Saturday, August 16, 2014 DAILY COMMERCIAL C3 KIAofLEESB URG 35 2365-1228Come vis it our new location!www .Kia ofLe esburg .co m 1127 W. Main St., LeesburgJohn W. Snyder President Dunstan & Son Plumbing Co., Inc .PLUMBINGREP AIR& REMO DE LIN GEs t. 19 22 CF C057100(35 2) 787-47 71 C E F P G L M M D O W W r L T Liberty Baptist Church11043 Tr ue Life Wa y, Cler mont352-394-0708 Senior Pa stor Chris JohnsonSun. Svc 10:40am, Family Pr ay er Svc 6:00pmUnashamed Students Ser vice 6:00pm Sun. Bible Fello wship 9:30am We d. Bible Stud y 6:30pm, Kids 4 Tr uth Clubs 6:30pmGroups for all ages, Nurser y pro vided all ser viceswww .lbcc lermont.orgFirst United Methodist Church of EustisA Place wher e Yo u Matter 600 S. Gro ve Str eet, Eustis352-357-5830 Senior Pa stor Beth Fa rabeeCoffee and Fello wship 9:00am Contempor ar y Wo rship 9:30am Tr aditional Wo rship 11:00amLife Without Limits Ministries150 E. Bar nes Av enue Eustis352-399-2913 Bishop Robert DixonSunday Sc hool 9:00am Sunday Wo rship Ser vice 10:00am We dnesday Family Bible Stud y 7:00pmwww .lifewithout-limits.comSt. Thomas Episcopal Church317 S. Mar y St., Eustis (cor ner S. Mar y & Lemon St.)352-357-4358 Rev John W. Lipscomb III, RectorSunday Holy Euc harist Ser vices 8:00am & 10:30am Adult Sunday Sc hool 9:20am, Childr en s Chapel Thurs. Holy Euc harist & Healing Ser vice 10:00amwww .stthomaseustis.comUnitarian Universalist Congregation of Lake CountyEustis Wo man s Club Building 227 North Center Str eet, Eustis352-728-1631For July and August Sunday 10:30am-11:30am Discussion gr oup with brief ser viceFa cebook: www .f acebook.com/UUlakecoWe bsite:www .lakecountyuu.org Email: firstname.lastname@example.orgHoly Tr inity Episcopal Church2201 Spring Lak e Road, Fruitland Park352-787-1500 Fa ther Te d KoellnSunday Ser vice 8:00am, 10:00am We dnesday Healing Ser vice 11:30amwww .holytrinityfp .comLIFE Church Assembly of God04001 Picciola Rd., Fruitland Park352-787-7962 Pa stor Rick We lborneSunday Deaf Impair ed 10:00am Sunday Evening 6:00pm We dnesday Pr ay er and Yo uth Ser vice 7:00pm Sunday Sc hool 9:00am We dnesday Bible Stud y 7:00pmPilgrims United Church of Christ (UCC)509 County Road 468, Fruitland Parkwww .pucc.info 352-365-2662 or email@example.comRev Ronal K.F Nicholas, OSL, Pa stor Rev Camille F. Gianaris, Pa storal Assistant Sunday Wo rship 10:00am Contact us or visit our website for more infoMt. Olive Missionar y Baptist Church15641 Stuc ky Loop Stuc ky (W est of Mascotte)352-429-3888 Rev Clarence L. Southall-P astorSunday Wo rship Ser vice 11:00am Sunday Sc hool 9:30am Bible Stud y-W ednesday 7:00pm Yo uth Bible Stud y-W ednesday 7:00pmZion Lutheran Church (ELCA)547 S. Main Av e. Gro veland352-429-2960 Pa stor Ken StoyerSunday Wo rship Ser vice 11:00am Adult Sunday Sc hool 9:30amBethany Lutheran Church1334 Grifn Road, Leesbur g352-787-7275Sunday Ser vice 9:30am We dnesday Bible Stud y 10:00am Sunday Bible Stud y 8:30amEmmanuel Baptist Church of Leesburg1710 U. S. Hwy 441 E., Leesbur g352-323-1588 Pa stor Jeff CarneySunday Celebr ation Ser vice 10:30am We dnesday Men s Pr ay er Br eakfast 8:00am We dnesday Pr aise & Pr ay er 6:30pm Sunday Bible Stud y 9:15am We dnesday Epic Yo uth Ministr y 6:30pmwww .EmmanuelFL.comFaith Wo rldA United Pentecostal, Apostolic Chur ch 2205 W. Main Str eet, Leesbur g352-787-0510 Pa stor Tr ueman HurleySer vices Interpr eted for the Deaf Sunday Sc hool All Ages 10:00am Contempor ar y Pr aise & Wo rship 10:45am We dnesday Pr aise & Childr en Prog ra m 7:30pmwww .f aithworldupc.org Fa cebook: Fa ith Wo rld LeesburgFirst Baptist Leesburg220 N. 13th St., Leesbur g352-787-1005Sunday Ser vice 8:15am, 9:30am & 10:45am Sunday Bible Stud y 8:15am, 9:30am & 10:45am We dnesday Night Activities 6:00pmwww .fbc leesburg.orgFirst Church of Christ, Scientist, Leesburg13th & Line St., Leesbur g352-787-1921Sunday Ser vice 10:30am Sunday Sc hool 10:30am We dnesday Sc hool 3:30pmFirst Presbyterian Curch of Leesburg200 S. Lone Oak Dr ., Leesbur g352-787-5687Sunday Ser vice 10:00pm Sunday Sc hool 8:45amwww .rstpresleesburg.orgDisciples Making DisciplesGloria Dei Lutheran Church130 S. Lone Oak Drive Leesbur g352-787-3223Sunday Wo rship October -April 8:00am & 10:30am Sunday Wo rship May-September 9:15am Christian Education October -April 9:15amwww .gloriadeielca.netLakes and Hills Covenant ChurchRev Ken Folmsbee, PhD Pa storWo rship Ser vice 10:15am Bible Stud y 9:00am @ Wo men s Club of Leesbur g 700 S. 9th Str eet, Leesbur g Chur ch Ofce 106 S. Palm Av e. Ho wie-in-the-Hills352-552-0052 www .lakeshillsco venantchurch.orgSt. James Episcopal Church204 Lee Str eet, Leesbur g352-787-1981 Rev Thomas H. Tr ees, RectorSunday Holy Euc harist Ser vices 8:00am & 10:00am Thursday Holy Euc harist and Healing Ser vice 10:00amwww .stjames-leesburg.orgSt. Paul Roman Catholic Church(In union with the Roman Catholic Diocese of Orlando & The Va tican)1330 Sunshine Av enue Leesbur gWe ekday Masses M-F 8:30am Sacr ament of Penance Satur day 2:30-3:30pm (or by appointment) Satur day Masses 4:00 & 7:00pm (Spanish) Sunday Masses 7:00, 9:00, 11:00am, 12:30pm Ofce Hours M-F 8:00-12:00, 1:00-4:00Seventh Day Adventist508 S. Lone Oak Dr ., Leesbur g352-326-4109Wo rship Ser vice 9:30am Sabbath Sc hool Ser vice 11:00am We dnesday Pr ay er Meeting 7:00pmSolid Rock Evangelical Fellowship Evangelical Presbyterian ChurchLeesbur g Community Building 109 E. Dixie Av enue Leesbur g352-431-3944 Rev Dr John LodgeSunday Ser vice 9:30am Sunday Sc hool 10:45amwww .solidrockef.comThe Healing Place1012 W Main Str eet, Leesbur g352-617-0569 Fa cilitator: Phyllis GilbertSunday Ser vice and Kids Club 11:00am We dnesday Bible Stud y and Kids Club 6:00pm (Nursey open for all ser vices) Come as you ar e and lea ve differ ent!New Life Presbyterian Church, PCA18237 E. Apshaw a Road, MinneolaMusic Ministries352-241-8181Sunday Sc hool 9:30am Sunday Wo rship 10:45amCongregational Church650 N. Donnelly St., Mount Dor a352-383-2285 Rev Dr Richard DonSunday 11:00am (Communion 1st Sunday of the month) Monday Bible Stud y 9:00am & 6:00pm130 yrs. of ser viceFirst Presbyterian Church of Mount Dora222 W. 6th Av enue at Ale xander Mt. Dor a352-383-9132Combined Summer Wo rship 10:00am Ever y Sunday June 8th-August 31stwww .fpcmtdora.orgSt. Philip Lutheran Church1050 Bo yd Drive Mt. Dor a352-383-5402 Pa stor Rev Dr Johan BerghSunday Ser vice 9:30am (Childcar e Pro vided) Fello wship 10:45amwww .stphiliplc.comCorpus Christi Episcopal Church3430 County Road 470, Okahumpka352-787-8430Sunday Rite II Euc harist Ser vice 9:00am Rite I Euc harist Ser vice 11:30am Fello wship follo wing 9:00am ser vice and befor e 11:30am ser vice Thursday Mor ning Pr ay er 9:30amwww .corpuschristiepiscopal.orgAll Saint s Roman Catholic Chapel11433 U. S. 441, River Plaza #11, Ta va re s407-391-8678 352-385-3880Sunday Latin Mass 8:00am & 10:00amLighthouse Foundation Ministries International INC.11282 SR 471, We bster352-793-2631 Pa stor Pa tricia T. BurnhamSunday Ser vices 9:00am & 6:00pm Thursday Night 7:00pm 3r d Satur day Food Bask et Give-A-W aywww .lighthousefoundationministries.orgLinden Church of God4309 CR 772, We bsterPa stor Doyle D. GlassSunday Mor ning Wo rship 10:30am Sunday Evening Wo rship 6:00pm Sunday Sc hool 9:45am We dnesday Night (Family Tr aining Hour) 7:00pmGreater Piney Grove Baptist Church, Inc .112 Huey Str eet, Wildw ood352-748-1695 Rev Dann y L. McKenzie, Pa storSunday Sc hool 9:15am Mor ning Wo rship 10:30am We dnesday Night 6:30pm Join us this Sunday for a re lev ant message gr eat music and friendly people who ar e just lik e you. greaterpineygro vebaptist@centur ylink.net T First Baptist Church of Ta vares124 N. Joanna Av enue Ta va re s352-343-7131Sunday Contempor ar y Ser vice 8:30am Sunday Tr aditional Ser vice 11:00am & 6:00pm Sunday Bible Stud y (all ages) 10:00am We dnesday Fello wship Meal 5:00pm We dnesday Life University 6:15pm We dnesday Pr ay er Ser vice 6:15pm Pro viding dir ection for all gener ationswww .fbctav ares.comTa vares First United Methodist Church (UMC)Cor ner of Old 441 & SR 19, Ta va re s352-343-2761 Pa stor John BarhamTr aditional Ser vice 9:00am (Sanctuar y) Contempor ar y Cafe-Style 10:30am (Activity Center) Inquir er s Adult Sunday Sc hool 10:15am Tr eehouse Kids Chur ch 10:45amBar gain Box Thrift Stor e, Thurs-Sat 9am to 1pmwww .fumctav ares.comUnion Congregational Church United Church of ChristAt the cor ner of St. Clair Abr ams Av e and Old 441 (Alfr ed Str eet)352-343-6183Deb We st, Adm. AssistantRev Dr Robert Roberts, Pa storTr aditional Ser vices 10:00am Communion 1stSunday Monthly Adult Sunday Bible Stud y 8:15amThrift Stor e: Friday Satur day 10:00am 3:00pm352-343-7557 Senior Cong re gate Meal Prog ra m Monday We dnesdays 10:00am 12:00 NoonWEB: unioncctav ares.comFB: Union Congregational Church Ta va res, FL We We lcome Ever yone to Our Chur ch Never a Str anger Alw ays a Friend! Fo r in fo rm at io n on li st in g yo ur ch ur ch on th is pa ge ca ll th e Cl as si e d De part me nt at352-314-3278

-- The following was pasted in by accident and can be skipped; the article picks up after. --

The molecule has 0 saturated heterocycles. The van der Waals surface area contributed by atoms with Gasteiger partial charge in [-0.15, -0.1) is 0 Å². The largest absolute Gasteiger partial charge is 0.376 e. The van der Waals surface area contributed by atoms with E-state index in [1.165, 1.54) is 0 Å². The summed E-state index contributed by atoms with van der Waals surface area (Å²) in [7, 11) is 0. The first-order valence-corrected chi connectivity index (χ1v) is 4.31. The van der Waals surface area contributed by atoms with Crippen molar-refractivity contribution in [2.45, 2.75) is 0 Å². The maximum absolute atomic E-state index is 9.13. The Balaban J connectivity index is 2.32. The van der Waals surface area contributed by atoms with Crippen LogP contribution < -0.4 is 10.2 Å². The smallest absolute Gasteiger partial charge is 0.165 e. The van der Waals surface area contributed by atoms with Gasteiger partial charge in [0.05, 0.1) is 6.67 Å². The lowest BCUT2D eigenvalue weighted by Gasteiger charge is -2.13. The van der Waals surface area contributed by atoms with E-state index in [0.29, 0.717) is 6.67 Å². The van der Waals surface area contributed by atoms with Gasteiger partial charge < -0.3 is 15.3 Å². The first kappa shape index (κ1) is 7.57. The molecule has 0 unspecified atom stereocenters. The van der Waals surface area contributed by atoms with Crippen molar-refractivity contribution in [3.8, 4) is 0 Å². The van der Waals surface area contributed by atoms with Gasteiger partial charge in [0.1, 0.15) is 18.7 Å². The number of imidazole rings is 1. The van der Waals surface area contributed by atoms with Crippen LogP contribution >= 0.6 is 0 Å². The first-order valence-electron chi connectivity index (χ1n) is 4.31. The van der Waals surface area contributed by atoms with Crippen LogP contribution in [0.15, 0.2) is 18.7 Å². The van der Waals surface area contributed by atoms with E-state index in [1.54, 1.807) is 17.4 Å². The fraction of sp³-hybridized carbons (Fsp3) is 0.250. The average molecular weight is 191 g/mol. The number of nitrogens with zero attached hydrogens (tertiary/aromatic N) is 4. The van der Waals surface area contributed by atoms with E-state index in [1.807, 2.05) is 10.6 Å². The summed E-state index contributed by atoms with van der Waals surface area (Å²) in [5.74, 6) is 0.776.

C4 DAILY COMMERCIAL Saturday, August 16, 2014 To have your Professional Service listed here, please contact the Classied Department at (352) 314-3278. A/C Services Appliance Repair Cleaning Services Ci sC i sCall for FREE Estimate We ekly ,B i-weekly Monthly ,M ov eO uts Owner Operated 352-25 5-8432Home Cleaning Ser vices FREEAIR FRESHEN ERSWITH ALL CLEANINGS PR OP ER TY CLEANIN GP LU SComplete Indoor/Outdoor Property Cleaning, Pressure Wa shing, Painting, Plus! Residential &R ental Properties in Tr ansition. Ser ving Lake County (352) 406-6054 Cindy Ross Owner Construction Services Contractor Services Door & Lock Services Enclosure Screening rf nrt rfrb r r Garage Door Services Handyman Services r f n tb Hauling Services f rb r Lic Ins. Home Improvement Irrigation Services Spri nk ler Rep air sTi mer s, V alv es ,H eads ,L eaks etc .(352) 787-9 001Th ats all we do .S inc e1 979 Native ,4 th Gener ation Land Clearing Services Call Duane Goodwin(352) 787-9001 PREVENT DRIVEWAY DAMAGETree Root Pruning, Trenching Services nb t b b r r Landscaping Services t f t t r f r rrb r ffrb b r ff nf t r fb r r Lawn Services Dannys Lawn Care Ser viceQu al ity Ser vic ef ro mt he Ground UpMo wing ,E dging ,T rimmingFREE ESTIMA TESNo job too lar ge or small352-455-6679 Legal Services Marine Services Painting Services All Accurate Painting &D esignsInt./Ext. ~D riveway Coatings &M oreSenior &V eterans DiscountsAsk for Paul 352-267-6601 One call does it all! Plumbing Services Pressure Cleaning All County Pressure Washing Quality Work At AF air Price100% Satisfaction Guaranteed rf n tf bt tf t 352-396-9447tn Roong Services Shower Doors Service AT otal Lawn Service FREE ESTIMATES -L IC./INS. r f n tn tb t 352-326-8712 /3 52-406-3354 Air Duct Cleaning MARCHANTS AIR DUCT CLEANINGBreathe Clean Air Again!!Relieve Allergies, Asthma, Headaches &S inus ProblemsDR YER VENTS TOO!352-259-9193 Bathroom Services RE-TILE 352-391-5553 r f n t b rr r f Aff ordable Home Re pairs352-444-494325yrs exp.843-694-8796(If we can't x it, it can't be x ed) rLicensed -B onded -I nsured PERFECT CLEANINGDamian BrooksDamianbrooks80@yahoo .comNo Job To oS mall Free EstimatesResidential &C ommercial24/8 352-396-6238Yo u've Tr ied the Rest...No wG oW ith the Best! Pool Services Psychic Services Bathtub Renishing BATHTUBS REFI NISHED ON LOCATIONRenew, on location, your r b rf LAKESIDE TUB &T ILE REFINISHING(352) 742-9602 Lawn Services B&L LA WN SER VICESA or da ble ,P ro fe ssional and Fa st!(352) 263-6567Fr ee Estima te s Re siden tial & Co mmer cialblla wnser vic es@g mail .c om blla wnser vic es .or g Discount Appliance RepairRepair Sales Ser viceDont To ss It Fix it For LessWe com et oY ou .C all 352874 -1238 C& SP aintingInterior /E xterior Painting Pressure Washing Deck Restorations Refinishing &S tainingLicensed, Insured &B ondedFree Estimates 352-350-1515www.cspainting03.com D005337 Concrete Services Concrete For Less 8x10 Slab $500 10x48 Slab $1700No UPFRONT Costs!Blocking/ Ref./Lic./Ins.Phillip 352-504-8372Includes Concrete &L abor Junk Removal Music Lessons VIOL INLES SO NSGlass Vi olin Studio(352) 40 634 03 https://www .facebook.com/glassviolinlessons Lic./Ins. Painting Services All Lawn and Tree Care ServiceNatural Land Clearing (Goats) 352-460-7186 Home Improvement BOYDSYou call it, We haul it!352-460-7186Grading, Loading, etc. Electrical Services